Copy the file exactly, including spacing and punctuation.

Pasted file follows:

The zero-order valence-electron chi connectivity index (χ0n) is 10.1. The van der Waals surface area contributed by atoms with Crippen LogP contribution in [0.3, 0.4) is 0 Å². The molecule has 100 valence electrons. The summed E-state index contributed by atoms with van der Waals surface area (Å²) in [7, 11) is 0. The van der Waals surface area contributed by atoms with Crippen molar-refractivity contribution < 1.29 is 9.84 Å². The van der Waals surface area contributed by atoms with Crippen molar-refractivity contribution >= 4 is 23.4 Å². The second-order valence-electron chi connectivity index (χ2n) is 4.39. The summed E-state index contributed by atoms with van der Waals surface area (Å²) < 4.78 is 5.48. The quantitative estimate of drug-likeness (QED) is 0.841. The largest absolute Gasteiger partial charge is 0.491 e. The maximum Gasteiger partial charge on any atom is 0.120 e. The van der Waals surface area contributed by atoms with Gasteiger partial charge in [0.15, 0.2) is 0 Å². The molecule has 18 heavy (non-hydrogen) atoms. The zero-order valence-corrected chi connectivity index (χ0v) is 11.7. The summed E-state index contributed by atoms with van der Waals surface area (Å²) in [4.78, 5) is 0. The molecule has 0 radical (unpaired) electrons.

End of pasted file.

The zero-order valence-electron chi connectivity index (χ0n) is 10.1. The van der Waals surface area contributed by atoms with Crippen LogP contribution in [0.3, 0.4) is 0 Å². The molecule has 100 valence electrons. The summed E-state index contributed by atoms with van der Waals surface area (Å²) in [7, 11) is 0. The van der Waals surface area contributed by atoms with Crippen molar-refractivity contribution < 1.29 is 9.84 Å². The van der Waals surface area contributed by atoms with Crippen molar-refractivity contribution >= 4 is 23.4 Å². The second-order valence-electron chi connectivity index (χ2n) is 4.39. The summed E-state index contributed by atoms with van der Waals surface area (Å²) < 4.78 is 5.48. The quantitative estimate of drug-likeness (QED) is 0.841. The largest absolute Gasteiger partial charge is 0.491 e. The maximum Gasteiger partial charge on any atom is 0.120 e. The van der Waals surface area contributed by atoms with Gasteiger partial charge in [0.15, 0.2) is 0 Å². The molecule has 18 heavy (non-hydrogen) atoms. The zero-order valence-corrected chi connectivity index (χ0v) is 11.7. The summed E-state index contributed by atoms with van der Waals surface area (Å²) in [4.78, 5) is 0. The molecule has 0 radical (unpaired) electrons.